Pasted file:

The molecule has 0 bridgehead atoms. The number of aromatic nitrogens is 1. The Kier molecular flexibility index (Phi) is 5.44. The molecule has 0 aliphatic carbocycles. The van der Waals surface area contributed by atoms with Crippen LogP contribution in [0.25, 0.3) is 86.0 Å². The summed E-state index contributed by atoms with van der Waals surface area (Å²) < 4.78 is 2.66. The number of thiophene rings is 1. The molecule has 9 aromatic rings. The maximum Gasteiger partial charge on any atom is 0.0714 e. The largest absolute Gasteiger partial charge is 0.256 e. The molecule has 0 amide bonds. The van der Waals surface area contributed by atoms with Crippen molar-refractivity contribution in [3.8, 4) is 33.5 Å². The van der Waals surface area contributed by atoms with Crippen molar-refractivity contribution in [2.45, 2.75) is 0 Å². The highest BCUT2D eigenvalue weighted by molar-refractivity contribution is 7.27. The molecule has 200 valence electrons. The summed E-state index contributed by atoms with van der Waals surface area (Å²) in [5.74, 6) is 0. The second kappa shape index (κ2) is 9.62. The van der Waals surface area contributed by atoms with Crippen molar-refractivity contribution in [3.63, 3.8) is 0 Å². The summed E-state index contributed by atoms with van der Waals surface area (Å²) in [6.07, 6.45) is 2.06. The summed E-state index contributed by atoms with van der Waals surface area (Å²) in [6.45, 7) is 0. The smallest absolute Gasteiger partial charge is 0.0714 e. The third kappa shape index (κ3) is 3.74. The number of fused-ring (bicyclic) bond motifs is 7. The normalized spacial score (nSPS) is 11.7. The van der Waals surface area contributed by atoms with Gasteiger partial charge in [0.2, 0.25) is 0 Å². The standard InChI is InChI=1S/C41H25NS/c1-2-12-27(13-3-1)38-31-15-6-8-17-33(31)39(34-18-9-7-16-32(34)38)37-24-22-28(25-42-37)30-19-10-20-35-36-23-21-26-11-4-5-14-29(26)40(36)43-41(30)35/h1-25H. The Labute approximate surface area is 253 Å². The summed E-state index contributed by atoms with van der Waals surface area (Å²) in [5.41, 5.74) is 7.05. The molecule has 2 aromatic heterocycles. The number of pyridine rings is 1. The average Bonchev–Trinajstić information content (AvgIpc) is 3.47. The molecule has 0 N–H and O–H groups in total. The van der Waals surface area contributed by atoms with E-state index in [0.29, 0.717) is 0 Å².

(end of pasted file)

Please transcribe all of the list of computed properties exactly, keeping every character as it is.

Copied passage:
The molecule has 0 bridgehead atoms. The number of aromatic nitrogens is 1. The Kier molecular flexibility index (Phi) is 5.44. The molecule has 0 aliphatic carbocycles. The van der Waals surface area contributed by atoms with Crippen LogP contribution in [0.25, 0.3) is 86.0 Å². The summed E-state index contributed by atoms with van der Waals surface area (Å²) < 4.78 is 2.66. The number of thiophene rings is 1. The molecule has 9 aromatic rings. The maximum Gasteiger partial charge on any atom is 0.0714 e. The largest absolute Gasteiger partial charge is 0.256 e. The molecule has 0 amide bonds. The van der Waals surface area contributed by atoms with Crippen molar-refractivity contribution in [3.8, 4) is 33.5 Å². The van der Waals surface area contributed by atoms with Crippen molar-refractivity contribution in [2.45, 2.75) is 0 Å². The highest BCUT2D eigenvalue weighted by molar-refractivity contribution is 7.27. The molecule has 200 valence electrons. The summed E-state index contributed by atoms with van der Waals surface area (Å²) in [5.74, 6) is 0. The second kappa shape index (κ2) is 9.62. The van der Waals surface area contributed by atoms with Crippen molar-refractivity contribution in [3.63, 3.8) is 0 Å². The summed E-state index contributed by atoms with van der Waals surface area (Å²) in [6.07, 6.45) is 2.06. The summed E-state index contributed by atoms with van der Waals surface area (Å²) in [6.45, 7) is 0. The smallest absolute Gasteiger partial charge is 0.0714 e. The third kappa shape index (κ3) is 3.74. The number of fused-ring (bicyclic) bond motifs is 7. The normalized spacial score (nSPS) is 11.7. The van der Waals surface area contributed by atoms with Gasteiger partial charge in [0.2, 0.25) is 0 Å². The standard InChI is InChI=1S/C41H25NS/c1-2-12-27(13-3-1)38-31-15-6-8-17-33(31)39(34-18-9-7-16-32(34)38)37-24-22-28(25-42-37)30-19-10-20-35-36-23-21-26-11-4-5-14-29(26)40(36)43-41(30)35/h1-25H. The Labute approximate surface area is 253 Å². The summed E-state index contributed by atoms with van der Waals surface area (Å²) in [5.41, 5.74) is 7.05. The molecule has 2 aromatic heterocycles. The number of pyridine rings is 1. The average Bonchev–Trinajstić information content (AvgIpc) is 3.47. The molecule has 0 N–H and O–H groups in total. The van der Waals surface area contributed by atoms with E-state index in [0.29, 0.717) is 0 Å².